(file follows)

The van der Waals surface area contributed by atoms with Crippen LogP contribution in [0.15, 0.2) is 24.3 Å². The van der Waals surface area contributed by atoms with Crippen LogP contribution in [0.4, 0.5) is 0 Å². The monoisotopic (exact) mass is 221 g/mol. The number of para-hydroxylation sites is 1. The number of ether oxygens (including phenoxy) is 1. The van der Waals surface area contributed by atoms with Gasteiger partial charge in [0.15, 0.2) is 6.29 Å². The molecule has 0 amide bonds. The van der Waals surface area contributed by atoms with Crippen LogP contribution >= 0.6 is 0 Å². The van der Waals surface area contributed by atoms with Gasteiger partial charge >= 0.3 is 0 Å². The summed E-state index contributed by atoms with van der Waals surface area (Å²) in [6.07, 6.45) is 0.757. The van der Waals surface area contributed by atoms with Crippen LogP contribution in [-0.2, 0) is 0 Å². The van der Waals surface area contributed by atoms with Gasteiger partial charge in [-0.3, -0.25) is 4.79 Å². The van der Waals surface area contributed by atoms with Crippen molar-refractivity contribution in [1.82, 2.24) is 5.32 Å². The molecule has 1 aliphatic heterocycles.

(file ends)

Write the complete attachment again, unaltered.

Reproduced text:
The van der Waals surface area contributed by atoms with Crippen LogP contribution in [0.15, 0.2) is 24.3 Å². The van der Waals surface area contributed by atoms with Crippen LogP contribution in [0.4, 0.5) is 0 Å². The monoisotopic (exact) mass is 221 g/mol. The number of para-hydroxylation sites is 1. The number of ether oxygens (including phenoxy) is 1. The van der Waals surface area contributed by atoms with Gasteiger partial charge in [0.15, 0.2) is 6.29 Å². The molecule has 0 amide bonds. The van der Waals surface area contributed by atoms with Crippen LogP contribution >= 0.6 is 0 Å². The van der Waals surface area contributed by atoms with Gasteiger partial charge >= 0.3 is 0 Å². The summed E-state index contributed by atoms with van der Waals surface area (Å²) in [6.07, 6.45) is 0.757. The van der Waals surface area contributed by atoms with Crippen LogP contribution in [-0.2, 0) is 0 Å². The van der Waals surface area contributed by atoms with Gasteiger partial charge in [-0.3, -0.25) is 4.79 Å². The van der Waals surface area contributed by atoms with Crippen molar-refractivity contribution in [1.82, 2.24) is 5.32 Å². The molecule has 1 aliphatic heterocycles.